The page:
• The term “transaction log” means a file of updates performed on a database. The transaction log records the history of actions executed by a database management system. For example, transaction logs are a sequence of audit records that include data about when and/or by whom particular records changed. The transaction logs can also include information about the actual changes that were made sufficient to enable reconstruction of the ends states of data and reconstruction of the intermediate states that the data went through before the final state is established.
  • The term “TRM” or “Table Revive Manager” is a program and/or method for synchronization at a database table level.
  • As used herein, the terms primary database and source database are interchangeable. Further, the terms backup database and target database are also interchangeable.
  • In one exemplary embodiment, one or more blocks or steps discussed herein are automated. In other words, apparatus, systems, and methods occur automatically.
  • The terms “automated” or “automatically” (and like variations thereof) mean controlled operation of an apparatus, system, and/or process using computers and/or mechanical/electrical devices without the necessity of human intervention, observation, effort and/or decision.
  • The methods in accordance with exemplary embodiments of the present invention are provided as examples and should not be construed to limit other embodiments within the scope of the invention. Further, methods or steps discussed within different figures can be added to or exchanged with methods of steps in other figures. Further yet, specific numerical data values (such as specific quantities, numbers, categories, etc.) or other specific information should be interpreted as illustrative for discussing exemplary embodiments. Such specific information is not provided to limit the invention.
  • In the various embodiments in accordance with the present invention, embodiments are implemented as a method, system, and/or apparatus. As one example, exemplary embodiments and steps associated therewith are implemented as one or more computer software programs to implement the methods described herein. The software is implemented as one or more modules (also referred to as code subroutines, or “objects” in object-oriented programming). The location of the software will differ for the various alternative embodiments. The software programming code, for example, is accessed by a processor or processors of the computer or server from long-term storage media of some type, such as a CD-ROM drive or hard drive. The software programming code is embodied or stored on any of a variety of known media for use with a data processing system or in any memory device such as semiconductor, magnetic and optical devices, including a disk, hard drive, CD-ROM, ROM, etc. The code is distributed on such media, or is distributed to users from the memory or storage of one computer system over a network of some type to other computer systems for use by users of such other systems. Alternatively, the programming code is embodied in the memory and accessed by the processor using the bus. The techniques and methods for embodying software programming code in memory, on physical media, and/or distributing software code via networks are well known and will not be further discussed herein.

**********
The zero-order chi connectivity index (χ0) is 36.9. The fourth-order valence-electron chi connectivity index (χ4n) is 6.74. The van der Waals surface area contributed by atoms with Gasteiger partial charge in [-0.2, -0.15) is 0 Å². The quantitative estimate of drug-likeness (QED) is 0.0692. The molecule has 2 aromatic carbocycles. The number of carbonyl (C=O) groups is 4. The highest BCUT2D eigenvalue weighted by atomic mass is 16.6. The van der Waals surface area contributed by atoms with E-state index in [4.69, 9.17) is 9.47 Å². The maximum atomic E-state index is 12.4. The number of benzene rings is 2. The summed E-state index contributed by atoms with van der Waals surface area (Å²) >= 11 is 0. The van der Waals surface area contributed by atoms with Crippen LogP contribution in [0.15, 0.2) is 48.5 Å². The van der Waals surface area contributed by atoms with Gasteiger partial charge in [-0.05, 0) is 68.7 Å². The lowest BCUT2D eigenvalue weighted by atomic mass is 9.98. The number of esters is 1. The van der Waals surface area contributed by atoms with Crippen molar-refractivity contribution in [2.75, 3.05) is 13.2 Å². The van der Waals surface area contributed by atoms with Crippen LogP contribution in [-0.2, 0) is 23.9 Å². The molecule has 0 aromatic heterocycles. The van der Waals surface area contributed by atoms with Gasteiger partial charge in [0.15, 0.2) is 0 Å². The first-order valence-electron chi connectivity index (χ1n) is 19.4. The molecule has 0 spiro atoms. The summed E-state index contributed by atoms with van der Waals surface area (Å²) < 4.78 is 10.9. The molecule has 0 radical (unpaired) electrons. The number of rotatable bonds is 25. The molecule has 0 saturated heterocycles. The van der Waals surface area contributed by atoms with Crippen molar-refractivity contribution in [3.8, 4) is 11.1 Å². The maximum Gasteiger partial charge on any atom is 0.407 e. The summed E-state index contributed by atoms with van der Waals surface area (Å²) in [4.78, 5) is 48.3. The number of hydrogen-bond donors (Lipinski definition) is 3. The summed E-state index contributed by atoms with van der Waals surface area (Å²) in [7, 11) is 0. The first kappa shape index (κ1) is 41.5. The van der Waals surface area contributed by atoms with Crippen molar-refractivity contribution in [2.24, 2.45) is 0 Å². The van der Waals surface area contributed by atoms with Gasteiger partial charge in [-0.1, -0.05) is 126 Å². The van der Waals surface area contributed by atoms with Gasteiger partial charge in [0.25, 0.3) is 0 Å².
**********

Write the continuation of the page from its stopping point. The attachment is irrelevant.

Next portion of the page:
• The above discussion is meant to be illustrative of the principles and various embodiments of the present invention. Numerous variations and modifications will become apparent to those skilled in the art once the above disclosure is fully appreciated. It is intended that the following claims be interpreted to embrace all such variations and modifications.

Claims (20)

1. A method, comprising:
executing a single database transaction across multiple nodes with each node having a transaction manager;
synchronizing the transaction across the multiple nodes so a replication operation occurs in a correct order; and